Opposition wins Slovenia’s vote, defeats right-wing populism

LJUBLJANA, Slovenia –

An opposition liberal party won a convincing victory in Sunday’s parliamentary elections in Slovenia, in a crushing defeat to populist Prime Minister Janez Jansa, according to initial official results. accused of pushing the small European Union country to the right while in office.

State election authorities said the Freedom Movement had won nearly 34 percent of the vote, compared with about 24 percent for the ruling conservative Slovenian Democratic Party, state election authorities said later. when counting more than 97% of the votes.

Behind the top two candidates is the New Slovenia party with 7%, followed by the Social Democrats with more than 6% and the Left with 4%.

The result means that the Freedom Movement, a new entrant to the election, is likely to form the next government in a coalition with smaller leftist groups. The party leader greeted supporters via a video message from his home because he had COVID-19.

“Everybody dances tonight,” Robert Golob told the cheering crowd at the party headquarters. “Tomorrow is a new day and serious work lies ahead.”

Jansa, an ally of right-wing Prime Minister Viktor Orban of Hungary, congratulated the “relative winner” of the election in a speech.

“The results are as they are,” Jansa said, praising the government’s work. “Many challenges lie ahead for the new government, whatever it may look like, but the foundation is very solid.”

A veteran politician, Jansa became prime minister more than two years ago after the previous liberal prime minister resigned. An admirer of former US President Donald Trump, Jansa has driven the country to right-wing populism since coming to power at the start of the COVID-19 pandemic.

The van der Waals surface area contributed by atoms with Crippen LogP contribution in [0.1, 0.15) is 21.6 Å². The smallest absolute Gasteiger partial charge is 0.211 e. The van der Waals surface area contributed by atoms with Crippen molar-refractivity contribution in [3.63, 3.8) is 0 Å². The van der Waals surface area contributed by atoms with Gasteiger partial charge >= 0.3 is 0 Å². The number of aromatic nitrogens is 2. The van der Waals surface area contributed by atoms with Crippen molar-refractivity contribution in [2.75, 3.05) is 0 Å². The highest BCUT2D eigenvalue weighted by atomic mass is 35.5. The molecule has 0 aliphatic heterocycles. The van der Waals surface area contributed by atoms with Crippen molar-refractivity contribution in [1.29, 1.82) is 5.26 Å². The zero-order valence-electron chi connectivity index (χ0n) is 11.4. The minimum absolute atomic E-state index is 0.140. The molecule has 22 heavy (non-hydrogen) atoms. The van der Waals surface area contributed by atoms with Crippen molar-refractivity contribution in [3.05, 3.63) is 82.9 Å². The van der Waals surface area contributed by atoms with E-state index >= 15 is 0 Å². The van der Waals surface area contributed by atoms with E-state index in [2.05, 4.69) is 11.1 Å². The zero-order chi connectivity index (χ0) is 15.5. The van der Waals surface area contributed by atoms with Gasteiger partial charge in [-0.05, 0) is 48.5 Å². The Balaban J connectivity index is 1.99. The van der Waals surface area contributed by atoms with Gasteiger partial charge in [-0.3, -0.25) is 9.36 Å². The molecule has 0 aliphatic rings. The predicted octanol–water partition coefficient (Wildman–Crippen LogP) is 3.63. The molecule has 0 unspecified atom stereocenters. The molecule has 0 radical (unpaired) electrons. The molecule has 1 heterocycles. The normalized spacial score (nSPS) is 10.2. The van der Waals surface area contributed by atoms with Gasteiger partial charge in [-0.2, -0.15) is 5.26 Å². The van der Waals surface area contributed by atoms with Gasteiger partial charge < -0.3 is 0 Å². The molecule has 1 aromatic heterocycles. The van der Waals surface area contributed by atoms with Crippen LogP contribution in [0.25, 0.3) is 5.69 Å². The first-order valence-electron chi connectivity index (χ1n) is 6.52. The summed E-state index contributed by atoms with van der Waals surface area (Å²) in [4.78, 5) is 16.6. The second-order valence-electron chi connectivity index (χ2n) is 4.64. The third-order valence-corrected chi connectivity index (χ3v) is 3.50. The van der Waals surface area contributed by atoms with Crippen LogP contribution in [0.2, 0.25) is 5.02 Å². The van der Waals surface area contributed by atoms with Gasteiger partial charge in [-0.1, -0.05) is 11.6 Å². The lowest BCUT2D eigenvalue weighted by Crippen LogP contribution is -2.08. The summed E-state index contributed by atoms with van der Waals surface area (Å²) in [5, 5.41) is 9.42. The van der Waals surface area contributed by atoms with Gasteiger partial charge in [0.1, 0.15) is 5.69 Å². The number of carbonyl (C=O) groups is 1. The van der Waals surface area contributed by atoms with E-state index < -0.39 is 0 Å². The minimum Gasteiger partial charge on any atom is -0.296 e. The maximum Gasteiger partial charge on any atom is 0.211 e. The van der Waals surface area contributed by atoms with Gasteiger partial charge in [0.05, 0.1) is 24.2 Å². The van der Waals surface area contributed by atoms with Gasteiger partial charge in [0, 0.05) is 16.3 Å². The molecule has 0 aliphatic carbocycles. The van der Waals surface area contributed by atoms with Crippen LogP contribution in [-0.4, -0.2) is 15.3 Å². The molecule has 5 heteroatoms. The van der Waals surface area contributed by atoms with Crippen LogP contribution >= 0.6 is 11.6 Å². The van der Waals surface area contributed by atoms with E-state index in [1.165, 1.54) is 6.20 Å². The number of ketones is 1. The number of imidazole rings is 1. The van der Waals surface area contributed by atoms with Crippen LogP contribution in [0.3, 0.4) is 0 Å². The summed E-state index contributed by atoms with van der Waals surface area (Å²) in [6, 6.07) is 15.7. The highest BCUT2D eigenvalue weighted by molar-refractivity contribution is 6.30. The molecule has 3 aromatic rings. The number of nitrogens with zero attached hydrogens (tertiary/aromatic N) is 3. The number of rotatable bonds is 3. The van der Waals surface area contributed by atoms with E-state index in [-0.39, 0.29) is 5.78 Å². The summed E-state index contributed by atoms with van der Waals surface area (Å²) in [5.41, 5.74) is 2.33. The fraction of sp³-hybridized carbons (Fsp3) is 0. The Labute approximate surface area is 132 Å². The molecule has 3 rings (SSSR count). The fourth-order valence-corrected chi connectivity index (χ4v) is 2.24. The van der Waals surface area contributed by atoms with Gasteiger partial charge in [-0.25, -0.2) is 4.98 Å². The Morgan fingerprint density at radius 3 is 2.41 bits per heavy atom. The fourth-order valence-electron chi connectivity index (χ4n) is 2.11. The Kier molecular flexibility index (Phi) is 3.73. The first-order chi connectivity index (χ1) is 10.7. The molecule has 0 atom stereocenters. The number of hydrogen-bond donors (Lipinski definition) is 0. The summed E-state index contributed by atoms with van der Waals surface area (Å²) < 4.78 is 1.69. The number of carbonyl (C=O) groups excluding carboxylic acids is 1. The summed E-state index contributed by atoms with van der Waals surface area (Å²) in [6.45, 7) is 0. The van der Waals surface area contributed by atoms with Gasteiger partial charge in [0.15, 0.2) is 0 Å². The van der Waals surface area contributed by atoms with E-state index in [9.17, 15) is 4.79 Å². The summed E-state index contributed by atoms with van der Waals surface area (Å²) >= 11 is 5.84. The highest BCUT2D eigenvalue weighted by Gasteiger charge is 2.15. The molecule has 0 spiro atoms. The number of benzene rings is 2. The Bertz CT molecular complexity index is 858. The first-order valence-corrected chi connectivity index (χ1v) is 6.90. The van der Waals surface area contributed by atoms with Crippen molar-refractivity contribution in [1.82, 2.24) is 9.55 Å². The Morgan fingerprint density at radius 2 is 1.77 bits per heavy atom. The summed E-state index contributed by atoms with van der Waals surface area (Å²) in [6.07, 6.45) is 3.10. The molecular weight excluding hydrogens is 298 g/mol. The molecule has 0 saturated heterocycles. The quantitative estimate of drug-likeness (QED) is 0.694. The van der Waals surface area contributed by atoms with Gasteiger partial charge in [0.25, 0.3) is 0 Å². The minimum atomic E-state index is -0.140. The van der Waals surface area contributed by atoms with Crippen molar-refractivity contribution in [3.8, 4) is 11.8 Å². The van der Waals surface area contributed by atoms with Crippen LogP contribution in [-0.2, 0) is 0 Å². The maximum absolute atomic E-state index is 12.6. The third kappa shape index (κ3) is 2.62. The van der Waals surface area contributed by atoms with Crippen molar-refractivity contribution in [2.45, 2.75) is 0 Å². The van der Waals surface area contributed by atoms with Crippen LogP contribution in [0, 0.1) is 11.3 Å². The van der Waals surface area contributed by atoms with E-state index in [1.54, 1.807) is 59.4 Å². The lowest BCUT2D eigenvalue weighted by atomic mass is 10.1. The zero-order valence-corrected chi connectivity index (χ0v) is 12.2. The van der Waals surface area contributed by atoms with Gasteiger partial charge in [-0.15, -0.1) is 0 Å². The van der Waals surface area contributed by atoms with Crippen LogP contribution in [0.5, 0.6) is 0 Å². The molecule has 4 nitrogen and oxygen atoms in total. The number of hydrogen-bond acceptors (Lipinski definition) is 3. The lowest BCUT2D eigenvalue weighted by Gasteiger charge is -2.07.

Reflecting strong interest in Sunday’s election, turnout was higher than usual – about 67% of Slovenia’s 1.7 million voters cast their ballots, compared with 52% in the election earlier in 2018.

Golob, a former US-trained business executive, became a pioneer soon after entering politics. The Liberal Movement Party has supported the transition to green energy and sustainable development through Jansa’s ethnic-centered story.

Liberals have described Sunday’s election as a referendum on Slovenia’s future. They argue that Jansa, if re-elected, would push the traditionally moderate country further away from the EU’s “core” democratic values ​​and towards other populist regimes.

Opinion polls ahead of the vote had predicted that the leading parties would be locked in a tight race.

Jansa’s SDS won the most votes in an election four years ago, but was initially unable to find a partner for a coalition government. He came to power after lawmakers from centre-left and left-wing groups switched sides following the resignation of Liberal Prime Minister Marjan Sarec in 2020.

Once in power, Jansa faced accusations of slipping under an Orban-style authoritarian rule that brought EU scrutiny amid reports that he pressured opponents and the media. mass, while also placing loyalists in key positions to control state institutions.

Democracy watchdog Freedom House recently said that “while political rights and civil liberties are generally respected (in Slovenia), the current right-wing government continues its efforts to undermine the rule of law.” rights and democratic institutions, including the media and the judiciary.”

Source link


News7h: Update the world's latest breaking news online of the day, breaking news, politics, society today, international mainstream news .Updated news 24/7: Entertainment, the World everyday world. Hot news, images, video clips that are updated quickly and reliably

Related Articles

Back to top button